Wednesday, September 10, 2014

A Bird in the Hand

Matt and I were headed over to Daisy House to test my crazy notion that the chickadees there would feed from our hands. I had noticed that the birds there—especially the chickadees—were very tame and unafraid of my presence, and thought that hand-feeding them was definitely worth a shot.  So, I took all the walnuts out of a trail mix in the student apartment (yes, really) and grabbed some sunflower seeds to see if they would really feed from a person’s hand. I hoped optimistically that after both of us had been standing there motionless for twenty or thirty minutes, we would have had a total of two or three chickadees visit both of our hands combined.  Chickadees love walnuts, so one or two were bound to succumb to the irresistible temptation during that time.  I had been to a few nature centers and parks where birds fed from peoples’ hands, so I was familiar with how hand-feeding was done.
I neglected to consider one thing—chickadees don’t just love walnuts; they really, REALLY love walnuts.  It was less than two minutes before the first chickadee landed on my hand.  I was dumbfounded.  Then, in quick succession, five more landed on my hand and stole off with little chunks of walnut held in their bills.  After that, to my complete astonishment, two White-breasted Nuthatches unhesitantly landed on my hand and flew off to cache their prizes somewhere in the forest near the student path.  Not only had chickadees fed from my hand, but nuthatches as well.  This was almost too good to be true! After three more chickadees had landed on my hand, I decided I had better switch places with Matt—to my embarrassment, I had not realized until now that he had not yet had a single chickadee land on his hand.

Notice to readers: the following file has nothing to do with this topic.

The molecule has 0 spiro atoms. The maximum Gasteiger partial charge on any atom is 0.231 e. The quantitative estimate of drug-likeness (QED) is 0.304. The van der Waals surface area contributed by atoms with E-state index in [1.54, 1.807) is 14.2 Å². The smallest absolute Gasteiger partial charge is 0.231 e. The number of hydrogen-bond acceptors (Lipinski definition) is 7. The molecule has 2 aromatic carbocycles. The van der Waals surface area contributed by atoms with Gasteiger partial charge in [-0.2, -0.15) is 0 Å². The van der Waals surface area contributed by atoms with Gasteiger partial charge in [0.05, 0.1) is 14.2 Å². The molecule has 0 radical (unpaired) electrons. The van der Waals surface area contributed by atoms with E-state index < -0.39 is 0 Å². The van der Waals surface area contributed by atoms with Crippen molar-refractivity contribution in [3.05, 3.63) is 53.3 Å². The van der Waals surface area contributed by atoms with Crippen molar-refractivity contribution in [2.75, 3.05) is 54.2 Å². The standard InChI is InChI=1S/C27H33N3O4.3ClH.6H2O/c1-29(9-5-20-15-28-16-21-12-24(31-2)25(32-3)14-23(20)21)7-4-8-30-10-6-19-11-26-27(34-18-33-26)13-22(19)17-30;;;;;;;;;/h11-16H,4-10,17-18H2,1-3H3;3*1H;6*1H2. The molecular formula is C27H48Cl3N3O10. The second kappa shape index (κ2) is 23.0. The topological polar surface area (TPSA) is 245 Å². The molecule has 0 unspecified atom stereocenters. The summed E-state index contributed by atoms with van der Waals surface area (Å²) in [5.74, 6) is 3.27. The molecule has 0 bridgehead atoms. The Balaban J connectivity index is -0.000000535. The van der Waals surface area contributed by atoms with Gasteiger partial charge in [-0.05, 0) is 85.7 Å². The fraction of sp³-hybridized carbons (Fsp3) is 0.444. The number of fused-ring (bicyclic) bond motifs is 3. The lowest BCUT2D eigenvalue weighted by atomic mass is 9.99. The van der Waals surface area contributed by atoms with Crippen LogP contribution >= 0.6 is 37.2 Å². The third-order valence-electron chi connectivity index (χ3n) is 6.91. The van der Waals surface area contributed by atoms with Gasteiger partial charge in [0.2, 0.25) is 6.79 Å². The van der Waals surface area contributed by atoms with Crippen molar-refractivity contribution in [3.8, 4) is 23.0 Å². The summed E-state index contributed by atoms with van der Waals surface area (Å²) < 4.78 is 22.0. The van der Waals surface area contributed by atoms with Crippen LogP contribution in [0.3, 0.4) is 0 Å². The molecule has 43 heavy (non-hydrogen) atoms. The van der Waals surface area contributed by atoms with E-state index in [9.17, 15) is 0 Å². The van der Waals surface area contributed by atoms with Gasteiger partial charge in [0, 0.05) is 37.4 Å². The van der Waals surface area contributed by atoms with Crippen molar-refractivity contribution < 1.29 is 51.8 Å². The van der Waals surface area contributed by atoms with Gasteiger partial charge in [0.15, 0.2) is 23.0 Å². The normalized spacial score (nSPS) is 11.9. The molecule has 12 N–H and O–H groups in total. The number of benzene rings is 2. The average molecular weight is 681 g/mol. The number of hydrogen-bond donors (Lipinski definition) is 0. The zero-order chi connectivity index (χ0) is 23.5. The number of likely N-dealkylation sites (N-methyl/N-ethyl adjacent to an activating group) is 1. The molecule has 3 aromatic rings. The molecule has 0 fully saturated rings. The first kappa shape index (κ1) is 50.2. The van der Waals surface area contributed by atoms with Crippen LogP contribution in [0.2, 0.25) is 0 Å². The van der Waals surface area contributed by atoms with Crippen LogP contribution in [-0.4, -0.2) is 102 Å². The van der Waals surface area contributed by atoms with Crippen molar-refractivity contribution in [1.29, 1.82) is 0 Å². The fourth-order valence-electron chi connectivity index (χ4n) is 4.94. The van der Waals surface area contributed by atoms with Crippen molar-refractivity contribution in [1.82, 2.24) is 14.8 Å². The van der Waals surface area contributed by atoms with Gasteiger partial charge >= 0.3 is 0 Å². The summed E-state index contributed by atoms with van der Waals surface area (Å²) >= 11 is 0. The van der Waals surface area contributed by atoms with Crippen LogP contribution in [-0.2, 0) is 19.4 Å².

I turned from the tree branch where my hand was resting and suggested that Matt move there.  He did. Almost immediately, a chickadee landed on his hand. The grin that lit his face as that chickadee landed—the first chickadee he had ever held—was indescribable. Four more landed there while he stood motionless, thrilled by this demonstration of complete trust coming from a wild animal.
Because it worked so well I have since been taking two people to Daisy House per day, walnuts and sunflower seeds in hand, to help them experience the feeling of having a wild bird in their hand. It has been very gratifying—for me and for everyone who has tried this out so far. 

This experience has helped me attain achieve Learning Goal #6—at least the “education” part—in two ways.  The first of these is simply the fact that I have gotten to educate people about how to hand-feed birds.  Secondly and more importantly, I have discovered a powerful new way to connect people with birds and all of nature.  How could a person not be smitten with the beauty of the natural world with such a beautiful creature sitting on the cusp of their hand? After all, a bird in the hand is... 

No comments:

Post a Comment